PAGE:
Halifax, Canada – Changes to Canada’s assisted dying regime have divided the country, with advocates hailing “a momentous day for end-of-life rights” and critics warning of heightened risks for the most vulnerable citizens.
The passage this month of Bill C-7 means that medical assistance in dying (MAID), previously restricted only to those with a “reasonable foreseeability of natural death”, will be more widely accessible in Canada.
The law expands the country’s MAID regime – also referred to as voluntary euthanasia – to people who might not be facing imminent death but have reached a state of “intolerable physical or psychological suffering” due to an incurable disease or disability.
The revised law comes in the wake of a 2019 Quebec Superior Court decision, which struck down as unconstitutional the “reasonable foreseeability” clause. But advocates for mentally ill and disabled people say their concerns have been shunted aside in the government’s rush to pass the legislation.
“We’re shocked, we’re appalled – we’re completely caught off guard,” John Maher, an Ontario-based psychiatrist and ethicist who specialises in treating severe mental illnesses, told Al Jazeera.
“We now have patients who are asking us to stop treatment – patients who will get better – because they don’t have to keep trying any more … This is an inducement to suicide.”
Canadians seeking to access MAID must meet a number of criteria, including being 18 or older, making the request voluntarily, and being in an advanced state of irreversible decline that causes extreme suffering. Those seeking assisted death solely on the basis of a psychiatric disorder will not be eligible until March 2023, allowing the government two years to explore appropriate safeguards.
In the meantime, an expert panel will be tasked with suggesting guidance and protocols.
Justice Minister David Lametti said the government consulted widely with medical professionals, legal experts and community groups before revising the law. In a statement to Al Jazeera, he noted that anyone seeking MAID must undergo two independent medical assessments. There will be heightened safeguards for those whose natural death is not reasonably foreseeable, including a requirement that they are informed of all possible support services and care options.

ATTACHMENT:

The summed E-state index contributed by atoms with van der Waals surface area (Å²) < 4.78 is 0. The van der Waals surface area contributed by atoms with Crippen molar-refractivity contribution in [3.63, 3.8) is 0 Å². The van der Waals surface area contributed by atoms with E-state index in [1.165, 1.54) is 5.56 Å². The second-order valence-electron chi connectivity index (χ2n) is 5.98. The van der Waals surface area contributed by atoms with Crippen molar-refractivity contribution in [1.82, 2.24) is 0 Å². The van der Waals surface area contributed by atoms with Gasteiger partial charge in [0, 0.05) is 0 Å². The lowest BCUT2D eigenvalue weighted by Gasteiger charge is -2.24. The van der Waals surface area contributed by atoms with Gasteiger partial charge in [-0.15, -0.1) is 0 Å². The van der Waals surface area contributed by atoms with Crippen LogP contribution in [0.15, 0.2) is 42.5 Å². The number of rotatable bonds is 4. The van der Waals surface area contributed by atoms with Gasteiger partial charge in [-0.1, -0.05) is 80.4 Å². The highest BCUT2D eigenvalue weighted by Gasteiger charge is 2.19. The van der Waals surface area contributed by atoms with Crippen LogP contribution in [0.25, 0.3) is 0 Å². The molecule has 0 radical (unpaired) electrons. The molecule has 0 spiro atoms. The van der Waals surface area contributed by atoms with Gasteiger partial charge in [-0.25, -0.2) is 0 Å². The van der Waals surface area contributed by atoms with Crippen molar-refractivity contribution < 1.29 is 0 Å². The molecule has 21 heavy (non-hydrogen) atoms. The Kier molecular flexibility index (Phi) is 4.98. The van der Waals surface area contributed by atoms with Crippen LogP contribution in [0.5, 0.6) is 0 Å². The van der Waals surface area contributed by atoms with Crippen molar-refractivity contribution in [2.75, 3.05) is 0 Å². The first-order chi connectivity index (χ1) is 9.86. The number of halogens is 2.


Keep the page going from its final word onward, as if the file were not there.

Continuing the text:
“These safeguards are designed to protect against abuses and were developed specifically to respond to concerns raised during the consultations,” Lametti said.
But Jewelles Smith, communications coordinator for the Council of Canadians with Disabilities, said the government’s consultation process was woefully inadequate, effectively ignoring the input of people with disabilities.
“We’re really, really concerned. I mean beyond concerned,” Smith told Al Jazeera. “I’ve fielded a lot of late-night conversations with members of my community who are panicking.”
‘Risk of coercion’
The inclusion of disability as a specific category in the MAID law has sown fear among community members, as has the condition requiring only one signature from an independent witness on assisted-dying requests, she said.
“The requirement of only one signature, to us, is definitely putting people at risk of coercion,” Smith said. While people whose death is not imminent will have to wait 90 days for an eligibility assessment – during which time they can be referred to alternative resources and supports – it can often take many months longer to actually obtain such resources, she said.
“It’s discriminatory to offer people the opportunity to die when you don’t offer the opportunity to live … I have heard so much fear from folks who now are afraid to go to the hospital, they’re afraid to reach out.”